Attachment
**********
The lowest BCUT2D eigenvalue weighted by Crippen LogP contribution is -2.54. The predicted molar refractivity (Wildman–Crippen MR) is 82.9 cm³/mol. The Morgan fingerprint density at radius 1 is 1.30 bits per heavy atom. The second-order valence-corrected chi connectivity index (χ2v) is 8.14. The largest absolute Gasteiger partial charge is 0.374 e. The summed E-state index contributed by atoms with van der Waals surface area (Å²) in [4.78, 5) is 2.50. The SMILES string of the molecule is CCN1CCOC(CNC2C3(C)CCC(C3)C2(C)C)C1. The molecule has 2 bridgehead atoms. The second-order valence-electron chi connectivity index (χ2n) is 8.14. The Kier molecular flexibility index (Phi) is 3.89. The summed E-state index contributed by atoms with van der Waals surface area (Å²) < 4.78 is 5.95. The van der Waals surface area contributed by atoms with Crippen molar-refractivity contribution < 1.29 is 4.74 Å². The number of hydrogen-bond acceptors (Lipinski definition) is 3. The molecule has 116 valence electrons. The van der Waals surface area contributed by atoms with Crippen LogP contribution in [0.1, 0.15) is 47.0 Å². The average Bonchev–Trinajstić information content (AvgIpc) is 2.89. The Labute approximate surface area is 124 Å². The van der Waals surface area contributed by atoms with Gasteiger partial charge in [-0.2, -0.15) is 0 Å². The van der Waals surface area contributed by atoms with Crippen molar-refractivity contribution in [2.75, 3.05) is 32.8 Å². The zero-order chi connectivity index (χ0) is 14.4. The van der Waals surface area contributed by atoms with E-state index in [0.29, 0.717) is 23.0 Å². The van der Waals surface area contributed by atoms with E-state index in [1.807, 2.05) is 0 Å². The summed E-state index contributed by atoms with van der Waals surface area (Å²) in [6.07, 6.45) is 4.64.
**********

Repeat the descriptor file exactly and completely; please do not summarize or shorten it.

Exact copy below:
The lowest BCUT2D eigenvalue weighted by Crippen LogP contribution is -2.54. The predicted molar refractivity (Wildman–Crippen MR) is 82.9 cm³/mol. The Morgan fingerprint density at radius 1 is 1.30 bits per heavy atom. The second-order valence-corrected chi connectivity index (χ2v) is 8.14. The largest absolute Gasteiger partial charge is 0.374 e. The summed E-state index contributed by atoms with van der Waals surface area (Å²) in [4.78, 5) is 2.50. The SMILES string of the molecule is CCN1CCOC(CNC2C3(C)CCC(C3)C2(C)C)C1. The molecule has 2 bridgehead atoms. The second-order valence-electron chi connectivity index (χ2n) is 8.14. The Kier molecular flexibility index (Phi) is 3.89. The summed E-state index contributed by atoms with van der Waals surface area (Å²) < 4.78 is 5.95. The van der Waals surface area contributed by atoms with Crippen molar-refractivity contribution < 1.29 is 4.74 Å². The number of hydrogen-bond acceptors (Lipinski definition) is 3. The molecule has 116 valence electrons. The van der Waals surface area contributed by atoms with Crippen LogP contribution in [0.1, 0.15) is 47.0 Å². The average Bonchev–Trinajstić information content (AvgIpc) is 2.89. The Labute approximate surface area is 124 Å². The van der Waals surface area contributed by atoms with Gasteiger partial charge in [-0.2, -0.15) is 0 Å². The van der Waals surface area contributed by atoms with Crippen molar-refractivity contribution in [2.75, 3.05) is 32.8 Å². The zero-order chi connectivity index (χ0) is 14.4. The van der Waals surface area contributed by atoms with E-state index in [0.29, 0.717) is 23.0 Å². The van der Waals surface area contributed by atoms with E-state index in [1.807, 2.05) is 0 Å². The summed E-state index contributed by atoms with van der Waals surface area (Å²) in [6.07, 6.45) is 4.64.